Shoshana Wayne Gallery is pleased to present a solo exhibition by Elaine Reicheck. This is the artist’s third exhibition with the gallery.
Reichek has referred to Greek myth in the past, but “Ariadne’s Thread” marks her first exploration of one specific myth through an entire body of work. Her new embroideries chronicle the entire saga of Ariadne, the behind-the-scenes heroine of the story of Theseus and the Minotaur. Ariadne gives up her earlier life for Theseus, yet after she has helped him in his quest, he abandons her. After a period of despair, she marries the god Dionysus, becoming immortal as a constellation in the night sky.
Writers from Ovid to Eliot to Borges have been fascinated by Ariadne, and artists from Titian to Picasso to Warhol have mined her story in their work. The part of Ariadne’s symbolism that interests Reichek has to do with thread—the thread that Ariadne gives to Theseus so that he can find his way out of the labyrinth after slaying the Minotaur. For Reichek, that thread is line, a basic element of picture-making. As a conceptual artist working in cloth, she also sees thread as the building block upon which her art is made.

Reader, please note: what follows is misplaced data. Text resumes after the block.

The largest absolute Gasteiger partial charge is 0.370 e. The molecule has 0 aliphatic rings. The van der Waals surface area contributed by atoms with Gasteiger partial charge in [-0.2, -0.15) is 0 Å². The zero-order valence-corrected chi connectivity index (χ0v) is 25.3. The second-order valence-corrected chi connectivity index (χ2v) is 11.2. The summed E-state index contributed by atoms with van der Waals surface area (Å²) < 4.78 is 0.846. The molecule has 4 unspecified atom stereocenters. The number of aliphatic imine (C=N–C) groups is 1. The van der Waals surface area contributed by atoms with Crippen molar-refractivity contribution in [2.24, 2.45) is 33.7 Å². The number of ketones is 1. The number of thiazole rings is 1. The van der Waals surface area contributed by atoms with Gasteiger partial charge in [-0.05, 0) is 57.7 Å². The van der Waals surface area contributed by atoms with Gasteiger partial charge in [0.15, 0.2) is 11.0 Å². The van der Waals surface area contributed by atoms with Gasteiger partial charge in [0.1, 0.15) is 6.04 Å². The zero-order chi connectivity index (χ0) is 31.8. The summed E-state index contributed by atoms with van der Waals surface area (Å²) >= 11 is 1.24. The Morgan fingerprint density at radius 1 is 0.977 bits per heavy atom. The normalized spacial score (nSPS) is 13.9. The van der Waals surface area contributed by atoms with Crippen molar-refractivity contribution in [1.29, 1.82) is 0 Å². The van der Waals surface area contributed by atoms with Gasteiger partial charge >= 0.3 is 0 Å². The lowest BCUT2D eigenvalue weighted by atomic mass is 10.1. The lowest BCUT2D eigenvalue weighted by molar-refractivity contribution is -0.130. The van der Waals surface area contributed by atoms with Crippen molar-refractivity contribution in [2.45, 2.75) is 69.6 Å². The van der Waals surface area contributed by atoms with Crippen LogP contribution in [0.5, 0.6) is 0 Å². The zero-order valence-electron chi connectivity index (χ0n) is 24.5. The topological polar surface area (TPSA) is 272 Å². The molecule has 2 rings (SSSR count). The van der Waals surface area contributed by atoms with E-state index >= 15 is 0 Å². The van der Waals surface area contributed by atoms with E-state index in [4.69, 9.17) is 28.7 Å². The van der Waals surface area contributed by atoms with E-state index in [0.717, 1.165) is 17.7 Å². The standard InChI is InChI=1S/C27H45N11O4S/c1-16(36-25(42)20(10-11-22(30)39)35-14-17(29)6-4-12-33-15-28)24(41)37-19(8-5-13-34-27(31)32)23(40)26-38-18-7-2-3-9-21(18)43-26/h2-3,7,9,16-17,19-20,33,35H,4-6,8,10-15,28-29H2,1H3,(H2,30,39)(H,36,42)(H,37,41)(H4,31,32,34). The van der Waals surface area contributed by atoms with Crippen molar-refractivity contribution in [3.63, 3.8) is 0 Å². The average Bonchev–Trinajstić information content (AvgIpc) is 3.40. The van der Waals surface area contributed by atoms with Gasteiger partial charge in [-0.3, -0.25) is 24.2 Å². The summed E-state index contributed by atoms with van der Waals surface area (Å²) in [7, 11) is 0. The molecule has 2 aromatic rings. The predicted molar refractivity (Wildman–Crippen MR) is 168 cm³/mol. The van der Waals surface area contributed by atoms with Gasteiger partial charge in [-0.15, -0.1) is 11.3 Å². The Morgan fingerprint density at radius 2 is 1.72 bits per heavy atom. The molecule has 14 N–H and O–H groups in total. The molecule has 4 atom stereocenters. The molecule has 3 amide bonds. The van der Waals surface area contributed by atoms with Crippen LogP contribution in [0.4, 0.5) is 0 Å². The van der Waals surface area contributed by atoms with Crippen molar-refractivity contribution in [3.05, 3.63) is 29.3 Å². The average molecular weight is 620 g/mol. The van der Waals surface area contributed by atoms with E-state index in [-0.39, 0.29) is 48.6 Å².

To explore the story of Ariadne in all of its contradictory turns and phases, Reichek uses embroideries she has handsewn herself, embroideries made on a digitally programmed sewing machine, and one large-scale tapestry woven on a computerized loom at a mill in Belgium. The works appropriate images of the Ariadne tale from throughout art history—from Greek amphorae to Picasso, George Grosz, and John Currin. The images are paired with quotations, also from a wide range of sources—from Catullus to Dante, Nietzsche, and Paul Auster. In combining carefully chosen images with carefully chosen passages of poetry and prose, Reichek reinterprets Ariadne and her significance for contemporary society. She translates the story to highlight aspects of the myth, finding at its heart the story a woman who gives up everything, loses, but then triumphs, trading a king for a god, the Apollonian for the Dionysian.
Elaine Reichek lives and works in New York. She has exhibited extensively at institutions in the United States and abroad, including The Museum of Modern Art, New York; the Wexner Center for the Visual Arts, Columbus, Ohio; the Palais des Beaux-Arts, Brussels; the Irish Museum of Modern Art, Dublin; and the Tel Aviv Art Museum.
For more information please contact Marichris Ty at firstname.lastname@example.org